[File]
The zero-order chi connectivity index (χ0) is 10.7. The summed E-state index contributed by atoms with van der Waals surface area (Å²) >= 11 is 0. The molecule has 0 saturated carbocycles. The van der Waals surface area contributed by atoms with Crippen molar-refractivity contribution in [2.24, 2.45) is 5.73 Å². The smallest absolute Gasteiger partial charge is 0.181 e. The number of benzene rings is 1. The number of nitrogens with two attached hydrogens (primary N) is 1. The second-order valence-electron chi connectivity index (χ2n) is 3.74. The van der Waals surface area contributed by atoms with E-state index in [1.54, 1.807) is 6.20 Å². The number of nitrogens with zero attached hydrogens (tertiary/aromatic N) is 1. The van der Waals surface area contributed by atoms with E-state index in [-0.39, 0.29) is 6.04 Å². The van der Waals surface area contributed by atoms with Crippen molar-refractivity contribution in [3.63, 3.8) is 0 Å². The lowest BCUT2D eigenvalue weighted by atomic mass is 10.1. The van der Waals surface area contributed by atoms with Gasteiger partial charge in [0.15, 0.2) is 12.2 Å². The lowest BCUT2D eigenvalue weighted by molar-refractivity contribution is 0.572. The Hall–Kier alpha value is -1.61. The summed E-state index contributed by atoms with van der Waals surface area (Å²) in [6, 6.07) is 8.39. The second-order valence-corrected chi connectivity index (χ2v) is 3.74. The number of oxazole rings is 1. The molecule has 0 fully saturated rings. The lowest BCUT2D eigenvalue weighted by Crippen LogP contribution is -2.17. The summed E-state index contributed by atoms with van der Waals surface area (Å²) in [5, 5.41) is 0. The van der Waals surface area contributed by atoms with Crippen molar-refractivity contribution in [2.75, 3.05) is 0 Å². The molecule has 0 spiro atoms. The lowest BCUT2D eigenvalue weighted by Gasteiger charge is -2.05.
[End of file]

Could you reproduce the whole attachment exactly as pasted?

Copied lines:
The zero-order chi connectivity index (χ0) is 10.7. The summed E-state index contributed by atoms with van der Waals surface area (Å²) >= 11 is 0. The molecule has 0 saturated carbocycles. The van der Waals surface area contributed by atoms with Crippen molar-refractivity contribution in [2.24, 2.45) is 5.73 Å². The smallest absolute Gasteiger partial charge is 0.181 e. The number of benzene rings is 1. The number of nitrogens with two attached hydrogens (primary N) is 1. The second-order valence-electron chi connectivity index (χ2n) is 3.74. The van der Waals surface area contributed by atoms with E-state index in [1.54, 1.807) is 6.20 Å². The number of nitrogens with zero attached hydrogens (tertiary/aromatic N) is 1. The van der Waals surface area contributed by atoms with E-state index in [-0.39, 0.29) is 6.04 Å². The van der Waals surface area contributed by atoms with Crippen molar-refractivity contribution in [3.63, 3.8) is 0 Å². The lowest BCUT2D eigenvalue weighted by atomic mass is 10.1. The van der Waals surface area contributed by atoms with Gasteiger partial charge in [0.15, 0.2) is 12.2 Å². The lowest BCUT2D eigenvalue weighted by molar-refractivity contribution is 0.572. The Hall–Kier alpha value is -1.61. The summed E-state index contributed by atoms with van der Waals surface area (Å²) in [6, 6.07) is 8.39. The second-order valence-corrected chi connectivity index (χ2v) is 3.74. The number of oxazole rings is 1. The molecule has 0 fully saturated rings. The lowest BCUT2D eigenvalue weighted by Crippen LogP contribution is -2.17. The summed E-state index contributed by atoms with van der Waals surface area (Å²) in [5, 5.41) is 0. The van der Waals surface area contributed by atoms with Crippen molar-refractivity contribution in [2.75, 3.05) is 0 Å². The molecule has 0 spiro atoms. The lowest BCUT2D eigenvalue weighted by Gasteiger charge is -2.05.